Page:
Tractate Shekalim tells of the administration procedures on the Temple Mount in which our object was used, “Whoever required libations would go to Yohanan who was in charge of the stamps give him [the appropriate amount of] money and would receive a stamp from him in return. He would then go to Ahiyah who was in charge over the libations, give him the stamp and receive the libations from him”. There can be no doubt that this is a very exciting find.

The Mishnah also mentions in Tractate Shekalim, “There were four tokens in the Temple and on them were inscribed; calf, ram, kid and sinner [which were issued as a receipt to those who deposited the appropriate funds]. Ben Azzai says: There were five; and they were inscribed in Aramaic.” Our object does not belong to this group. It shows that not all of the details concerning the administration procedures of the Temple Mount have come to us by way of the rabbinic literature. Here an artifact from an archaeological excavation supplements our knowledge with a previously unknown detail.

It is in this context and the spirit of Hanukkah that the Jerusalem District Archaeologist, Dr. Yuval Baruch, mentioned, “It is written in the Gemara (Talmud Bavli, Tractate Shabbat Chapter 2: Page 21) that the only cruse of oil that was discovered in the Temple after the victory of the Maccabees over the Greeks, “lay with the seal of the High Priest” – that is: the seal indicated that the oil is pure and can be used in the Temple. Remember, this cruse of oil was the basis for the miracle of Hanukkah that managed to keep the menorah lit for eight days”.

In addition to this item, other artifacts dating to the Second Temple period were discovered. Some are even earlier and date to the time of the Hasmoneans, such as oil lamps, ceramic cooking pots and a fusiform juglet that may have contained oils and perfume, as well as coins of the Hasmonean kings, such as Alexander Jannaeus and John Hyrcanus.

Click on the link to download high resolution photographs:
Photographic credit - Vladimir Naykhin

Media coverage so far includes:

Haaretz: Israeli archaeologists uncover first artifact confirming written record of Temple worship

Jerusalem Post: Archaeologists discover Second Temple era seal

Arutz Sheva: Second Temple Era Seal Unveiled

Associated Press: Ancient seal found in Jerusalem linked to ritual

Merry Christmas!

MERRY CHRISTMAS to all those celebrating!

Posts of Christmas past are collected here.

Some recent Christmas posts and links:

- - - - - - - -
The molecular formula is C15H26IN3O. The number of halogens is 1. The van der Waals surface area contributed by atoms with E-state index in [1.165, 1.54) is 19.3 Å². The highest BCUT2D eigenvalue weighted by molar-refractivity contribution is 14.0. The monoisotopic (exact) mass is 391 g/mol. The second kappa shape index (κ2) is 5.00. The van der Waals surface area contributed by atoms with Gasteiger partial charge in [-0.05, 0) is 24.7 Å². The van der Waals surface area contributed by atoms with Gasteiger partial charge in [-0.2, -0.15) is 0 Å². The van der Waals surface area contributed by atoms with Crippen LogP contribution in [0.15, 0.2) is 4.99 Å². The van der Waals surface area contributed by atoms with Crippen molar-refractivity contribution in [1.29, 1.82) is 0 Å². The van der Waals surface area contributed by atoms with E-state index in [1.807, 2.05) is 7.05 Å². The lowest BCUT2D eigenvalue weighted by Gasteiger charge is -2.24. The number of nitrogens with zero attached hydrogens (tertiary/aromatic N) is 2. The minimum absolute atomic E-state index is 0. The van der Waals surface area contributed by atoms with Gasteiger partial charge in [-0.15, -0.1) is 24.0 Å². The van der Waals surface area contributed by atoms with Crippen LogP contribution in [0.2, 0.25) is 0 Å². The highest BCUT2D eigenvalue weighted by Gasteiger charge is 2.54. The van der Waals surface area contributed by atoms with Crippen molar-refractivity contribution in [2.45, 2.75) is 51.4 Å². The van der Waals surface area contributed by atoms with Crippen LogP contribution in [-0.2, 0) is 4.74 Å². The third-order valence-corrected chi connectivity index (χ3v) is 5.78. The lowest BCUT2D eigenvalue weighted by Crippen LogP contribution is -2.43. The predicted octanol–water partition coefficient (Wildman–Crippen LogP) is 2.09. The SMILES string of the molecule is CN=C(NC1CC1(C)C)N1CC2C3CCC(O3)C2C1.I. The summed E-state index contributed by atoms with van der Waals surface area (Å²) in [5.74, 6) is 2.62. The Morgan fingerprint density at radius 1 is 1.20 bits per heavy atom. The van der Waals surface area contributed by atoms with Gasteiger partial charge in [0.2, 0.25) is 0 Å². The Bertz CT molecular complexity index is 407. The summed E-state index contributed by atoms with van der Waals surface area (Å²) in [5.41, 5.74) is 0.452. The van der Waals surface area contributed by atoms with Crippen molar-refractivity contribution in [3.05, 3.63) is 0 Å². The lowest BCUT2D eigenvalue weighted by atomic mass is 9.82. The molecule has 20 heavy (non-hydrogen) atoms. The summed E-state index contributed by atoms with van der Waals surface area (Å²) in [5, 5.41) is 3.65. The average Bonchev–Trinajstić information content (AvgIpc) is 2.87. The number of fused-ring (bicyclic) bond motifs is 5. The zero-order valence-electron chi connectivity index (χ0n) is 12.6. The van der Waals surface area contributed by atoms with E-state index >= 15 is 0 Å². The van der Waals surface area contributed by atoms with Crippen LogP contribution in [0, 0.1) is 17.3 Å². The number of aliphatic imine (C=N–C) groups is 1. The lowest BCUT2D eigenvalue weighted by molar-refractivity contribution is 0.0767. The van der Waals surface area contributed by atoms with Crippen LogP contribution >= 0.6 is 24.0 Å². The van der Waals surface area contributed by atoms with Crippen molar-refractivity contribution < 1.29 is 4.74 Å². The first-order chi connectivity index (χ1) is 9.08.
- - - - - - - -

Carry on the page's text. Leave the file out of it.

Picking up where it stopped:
Alin Suciu is Putting Together the Puzzle of a Christmas Story: A Coptic Document in Princeton and Its Related Fragments.

Likewise, I have noted recent coverage of the Syriac Revelation of the Magi here and here.

Over at the Bible Places blog, Todd Bolin collects Christmas-Related Posts.

The notion that the Christians pilfered the date of the pagan celebration of the birth of the Sun and assigned it to Jesus has been challenged in a recent dissertation by Steven Hijmans at the University of Groningen. Judith Weingarten summarizes the discussion at the Zenobia blog: Whose Christmas Is It Anyway? (Updated). And Dr. Hijmans summarizes his own case in an reprint of a 2003 article: "Sol Invictus, the Winter Solstice, and the Origins of Christmas", Mouseion, Number 47/3 (2003), 277-298 (via Rogue Classicism).

Finally, a little light relief for fans of Christmas and of Queen:

Via James McGrath and Mark Goodacre.

Oh, and also, this year's Hanukkah post collects a lot of historical links.

UPDATE: And here's a Christmas/Hanukkah present from the Israel Antiquities Authority: Temple-related epigraphic find (next post).

More blither from the Jordan Lead Codices FB page

FAKE METAL CODICES WATCH: It's been quiet on this front for some time, but now Daniel McClellan has a post responding to some of the latest blither from the Jordan Lead Codices Facebook page: In Response to David Elkington. And note also his earlier post, David Elkington Again on the Jordan Codices, based on a radio encounter with Elkington on Coast to Coast. I admire Daniel's patience.

Background, with endless links, here.

New novel: "The Temple Mount Code"

"THE TEMPLE MOUNT CODE," by Charles Brokaw (f): Linguistics expert Thomas Lourds heads to Jerusalem to decode an ancient manuscript that his friend is murdered over, and political leaders want to wage a global war.
I hate it when that happens.